What should Riverside-Brookfield High School do in the wake of last week’s homecoming senior prank, which got way out of hand and ended up costing thousands of dollars in damage and cleanup costs?

Beyond the suspensions, disciplinary measures and criminal charges meted out against those responsible, what can be done to make sure this prank doesn’t go overboard again in the future?

There are a few approaches the school district could take to this situation, ranging from an all-out crackdown and prohibition against the long-running tradition to creating a school-sanctioned event that is tightly controlled but would take away the thrill for the students.

Perhaps the punishments handed down in this instance will serve to deter a repeat performance, but there will likely never be a guarantee that a student or small group of students set on vandalizing the school can be prevented from giving it a go. Perhaps more security cameras outside of the school can be installed. But cameras — including one pointed directly at the site where most of the vandalism occurred — didn’t prevent it this time.

Here’s the thing: The senior prank has been a relatively harmless exercise each year and one where there have been unspoken ground rules that both school officials and students have honored. It happens Thursday night, a school administrator is there to observe and the impact is minimal. Toilet paper and shaving cream.

There’s really no reason, in our view, that such an event can’t continue in the future. But this year also proved that no one can take it for granted any longer.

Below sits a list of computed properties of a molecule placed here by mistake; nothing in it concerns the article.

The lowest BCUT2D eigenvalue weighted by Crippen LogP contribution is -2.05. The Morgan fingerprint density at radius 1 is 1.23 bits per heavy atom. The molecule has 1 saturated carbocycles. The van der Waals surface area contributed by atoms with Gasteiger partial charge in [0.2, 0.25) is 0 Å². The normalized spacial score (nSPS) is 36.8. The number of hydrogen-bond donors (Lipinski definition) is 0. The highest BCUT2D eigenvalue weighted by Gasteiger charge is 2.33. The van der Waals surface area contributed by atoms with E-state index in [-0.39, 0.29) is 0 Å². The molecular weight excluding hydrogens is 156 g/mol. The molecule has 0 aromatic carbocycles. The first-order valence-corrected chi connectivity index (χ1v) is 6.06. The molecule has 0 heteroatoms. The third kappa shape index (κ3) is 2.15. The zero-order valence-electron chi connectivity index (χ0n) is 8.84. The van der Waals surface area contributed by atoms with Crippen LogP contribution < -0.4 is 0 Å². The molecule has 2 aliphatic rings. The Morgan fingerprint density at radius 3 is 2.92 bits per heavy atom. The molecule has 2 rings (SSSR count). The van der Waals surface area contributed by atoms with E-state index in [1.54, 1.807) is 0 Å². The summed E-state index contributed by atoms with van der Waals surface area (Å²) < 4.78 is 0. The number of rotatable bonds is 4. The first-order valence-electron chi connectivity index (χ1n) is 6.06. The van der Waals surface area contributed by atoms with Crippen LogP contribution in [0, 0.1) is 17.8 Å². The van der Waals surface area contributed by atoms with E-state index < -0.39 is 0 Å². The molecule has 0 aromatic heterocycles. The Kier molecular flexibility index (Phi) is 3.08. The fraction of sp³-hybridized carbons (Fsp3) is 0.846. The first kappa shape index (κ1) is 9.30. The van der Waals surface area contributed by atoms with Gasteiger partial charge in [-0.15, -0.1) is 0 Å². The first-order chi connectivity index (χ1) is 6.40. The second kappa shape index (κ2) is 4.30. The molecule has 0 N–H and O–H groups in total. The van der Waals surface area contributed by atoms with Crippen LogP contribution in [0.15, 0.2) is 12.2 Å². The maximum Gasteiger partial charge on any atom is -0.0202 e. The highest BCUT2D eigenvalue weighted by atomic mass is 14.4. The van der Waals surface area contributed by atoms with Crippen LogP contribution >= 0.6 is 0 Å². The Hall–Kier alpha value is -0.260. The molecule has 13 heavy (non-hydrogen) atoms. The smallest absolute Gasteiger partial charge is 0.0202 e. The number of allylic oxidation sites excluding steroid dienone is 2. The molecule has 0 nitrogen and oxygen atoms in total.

Apparently this year, seniors felt they needed to separate themselves from their predecessors. This was unnecessary and in the future may be prevented by officials and perhaps groups like the RB Student Association sending out the message that such actions won’t be tolerated and that anyone acting outside the agreed-upon ground rules will face disciplinary action.

An all-out prohibition won’t end the practice. It will only end in the school being completely unable to track when these kinds of events might happen and will encourage those with grudges against the school or particular administrators to act out in order to prove a point. It will also result in the kind of zero-tolerance school discipline that takes innocent pranks and blows them up into crimes.

The RBHS administration in recent years has shown sensitivity and understanding when it comes to dealing with the emotional and sometimes immature decision-making process of adolescents seeking to find their voices. Kids will be kids, after all.

But last week also showed there are those who will take advantage of this understanding and exploit it for ends that aren’t so benign. Those acts need to be dealt with as they were last week. If you commit a criminal act, you should be charged criminally.

It’s not criminal to act like a teenager, however. Whatever way the school chooses to deal with the senior prank in the future, we hope it fosters the kind of mutual respect seen in years past. And, kids, you need to be part of that equation as well.